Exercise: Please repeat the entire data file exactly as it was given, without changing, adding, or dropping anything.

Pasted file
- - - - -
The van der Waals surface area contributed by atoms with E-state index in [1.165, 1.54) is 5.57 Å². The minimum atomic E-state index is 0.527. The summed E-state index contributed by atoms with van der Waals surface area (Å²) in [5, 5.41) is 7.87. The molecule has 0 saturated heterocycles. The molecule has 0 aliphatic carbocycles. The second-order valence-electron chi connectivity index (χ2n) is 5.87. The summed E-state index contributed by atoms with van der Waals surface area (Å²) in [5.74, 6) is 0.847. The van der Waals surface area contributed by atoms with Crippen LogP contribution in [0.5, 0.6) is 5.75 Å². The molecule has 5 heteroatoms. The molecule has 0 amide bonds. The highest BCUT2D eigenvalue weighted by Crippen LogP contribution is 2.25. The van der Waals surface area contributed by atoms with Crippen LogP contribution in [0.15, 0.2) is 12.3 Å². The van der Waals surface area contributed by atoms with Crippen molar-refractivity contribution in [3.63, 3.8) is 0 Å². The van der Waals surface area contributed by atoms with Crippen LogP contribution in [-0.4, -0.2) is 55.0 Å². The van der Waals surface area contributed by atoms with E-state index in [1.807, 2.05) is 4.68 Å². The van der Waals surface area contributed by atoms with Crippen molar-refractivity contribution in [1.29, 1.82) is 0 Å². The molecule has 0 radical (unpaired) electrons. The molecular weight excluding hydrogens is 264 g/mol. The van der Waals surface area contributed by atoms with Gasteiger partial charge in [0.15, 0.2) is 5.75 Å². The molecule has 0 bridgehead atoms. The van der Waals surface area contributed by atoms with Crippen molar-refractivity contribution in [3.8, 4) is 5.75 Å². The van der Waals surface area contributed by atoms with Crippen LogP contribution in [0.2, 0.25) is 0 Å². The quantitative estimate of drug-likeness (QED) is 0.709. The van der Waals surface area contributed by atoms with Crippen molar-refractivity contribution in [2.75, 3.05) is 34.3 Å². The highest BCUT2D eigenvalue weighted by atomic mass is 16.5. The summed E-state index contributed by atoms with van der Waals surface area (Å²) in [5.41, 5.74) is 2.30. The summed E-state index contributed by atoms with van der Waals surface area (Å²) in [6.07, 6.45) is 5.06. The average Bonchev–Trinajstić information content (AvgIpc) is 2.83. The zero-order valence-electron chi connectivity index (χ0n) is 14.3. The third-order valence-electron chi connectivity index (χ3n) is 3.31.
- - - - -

The van der Waals surface area contributed by atoms with E-state index in [1.165, 1.54) is 5.57 Å². The minimum atomic E-state index is 0.527. The summed E-state index contributed by atoms with van der Waals surface area (Å²) in [5, 5.41) is 7.87. The molecule has 0 saturated heterocycles. The molecule has 0 aliphatic carbocycles. The second-order valence-electron chi connectivity index (χ2n) is 5.87. The summed E-state index contributed by atoms with van der Waals surface area (Å²) in [5.74, 6) is 0.847. The van der Waals surface area contributed by atoms with Crippen LogP contribution in [0.5, 0.6) is 5.75 Å². The molecule has 5 heteroatoms. The molecule has 0 amide bonds. The highest BCUT2D eigenvalue weighted by Crippen LogP contribution is 2.25. The van der Waals surface area contributed by atoms with Crippen LogP contribution in [0.15, 0.2) is 12.3 Å². The van der Waals surface area contributed by atoms with Crippen molar-refractivity contribution in [3.63, 3.8) is 0 Å². The van der Waals surface area contributed by atoms with Crippen LogP contribution in [-0.4, -0.2) is 55.0 Å². The van der Waals surface area contributed by atoms with E-state index in [1.807, 2.05) is 4.68 Å². The van der Waals surface area contributed by atoms with Crippen molar-refractivity contribution in [1.29, 1.82) is 0 Å². The molecule has 0 radical (unpaired) electrons. The molecular weight excluding hydrogens is 264 g/mol. The van der Waals surface area contributed by atoms with Gasteiger partial charge in [0.15, 0.2) is 5.75 Å². The molecule has 0 bridgehead atoms. The van der Waals surface area contributed by atoms with Crippen molar-refractivity contribution in [3.8, 4) is 5.75 Å². The van der Waals surface area contributed by atoms with Crippen LogP contribution in [0.2, 0.25) is 0 Å². The quantitative estimate of drug-likeness (QED) is 0.709. The van der Waals surface area contributed by atoms with Crippen molar-refractivity contribution in [2.75, 3.05) is 34.3 Å². The highest BCUT2D eigenvalue weighted by atomic mass is 16.5. The summed E-state index contributed by atoms with van der Waals surface area (Å²) in [5.41, 5.74) is 2.30. The summed E-state index contributed by atoms with van der Waals surface area (Å²) in [6.07, 6.45) is 5.06. The average Bonchev–Trinajstić information content (AvgIpc) is 2.83. The zero-order valence-electron chi connectivity index (χ0n) is 14.3. The third-order valence-electron chi connectivity index (χ3n) is 3.31.